It is that time of year again when the enfant terrible of British art awards rears its provocative head. Four artists have been short-listed, their work is being presented at Tate Britain and the announcement of the winner is fast approaching. The Turner Prize is perhaps the most renowned award for British contemporary art in the world and each year the prize rouses lively debates surrounding the artists and their work. Of course, 2010 is no different – this year critics have questioned whether the nominations are controversial enough, or is the 26-year-old Turner Prize becoming less radical with age?
The artists nominated this year are Dexter Dalwood, Susan Philipsz, Angela de La Cruz and the Otolith Group, headed by Kodwo Eshun and Anjalika Sagar, all of whom are in their forties. This middle-aged group is hardly new talent, sparking debates questioning the “youthfulness” of the prize, which is only awarded to artists under fifty. But with Dexter Dalwood teetering on the border of the cut off age for entries and the others not far behind, has the Turner Prize itself grown old over it’s 26 years, or is it purely a coincidence that the entire short-list are in their forties? Is the age of the artists even a debate worth following?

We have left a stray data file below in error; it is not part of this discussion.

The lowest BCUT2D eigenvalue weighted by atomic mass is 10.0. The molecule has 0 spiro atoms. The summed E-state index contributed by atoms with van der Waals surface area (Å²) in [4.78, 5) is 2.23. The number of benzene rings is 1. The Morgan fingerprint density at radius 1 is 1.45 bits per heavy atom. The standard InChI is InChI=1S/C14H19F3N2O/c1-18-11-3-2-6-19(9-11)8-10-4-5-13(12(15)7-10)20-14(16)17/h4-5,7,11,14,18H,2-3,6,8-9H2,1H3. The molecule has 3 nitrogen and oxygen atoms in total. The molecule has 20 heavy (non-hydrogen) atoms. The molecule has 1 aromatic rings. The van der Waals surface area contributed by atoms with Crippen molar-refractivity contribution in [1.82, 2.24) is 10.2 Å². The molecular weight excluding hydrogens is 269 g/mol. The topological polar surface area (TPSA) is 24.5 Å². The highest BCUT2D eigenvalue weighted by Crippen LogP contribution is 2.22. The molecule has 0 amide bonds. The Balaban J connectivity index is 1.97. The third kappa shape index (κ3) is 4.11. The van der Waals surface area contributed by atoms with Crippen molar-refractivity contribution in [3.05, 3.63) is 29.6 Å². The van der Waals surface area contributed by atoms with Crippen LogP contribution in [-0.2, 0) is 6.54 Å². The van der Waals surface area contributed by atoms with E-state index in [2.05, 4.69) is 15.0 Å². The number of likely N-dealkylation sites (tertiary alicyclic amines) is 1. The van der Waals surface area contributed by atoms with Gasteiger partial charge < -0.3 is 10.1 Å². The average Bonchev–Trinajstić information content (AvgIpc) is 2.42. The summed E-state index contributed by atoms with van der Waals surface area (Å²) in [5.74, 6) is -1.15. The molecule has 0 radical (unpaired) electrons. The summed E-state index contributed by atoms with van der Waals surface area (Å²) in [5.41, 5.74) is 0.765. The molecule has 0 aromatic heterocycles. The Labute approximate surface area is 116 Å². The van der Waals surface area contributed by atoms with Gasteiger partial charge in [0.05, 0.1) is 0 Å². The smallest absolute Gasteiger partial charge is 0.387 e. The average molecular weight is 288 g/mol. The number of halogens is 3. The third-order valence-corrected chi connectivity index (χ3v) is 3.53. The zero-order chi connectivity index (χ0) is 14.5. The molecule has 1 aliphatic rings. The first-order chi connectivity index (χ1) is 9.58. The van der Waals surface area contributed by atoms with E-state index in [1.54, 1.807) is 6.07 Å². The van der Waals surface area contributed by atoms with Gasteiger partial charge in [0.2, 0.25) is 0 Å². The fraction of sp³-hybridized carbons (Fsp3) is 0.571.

It could be argued that older nominees have been chosen because it their last opportunity to win the prize, implying that the award focuses more on age than art. There is fear that the award, which has unveiled some of Britain’s quirkiest and most shocking pieces of art, is verging on the sensible this year, a word rarely associated with the Turner Prize. Critics have deemed the work of this years nominees dull and conservative.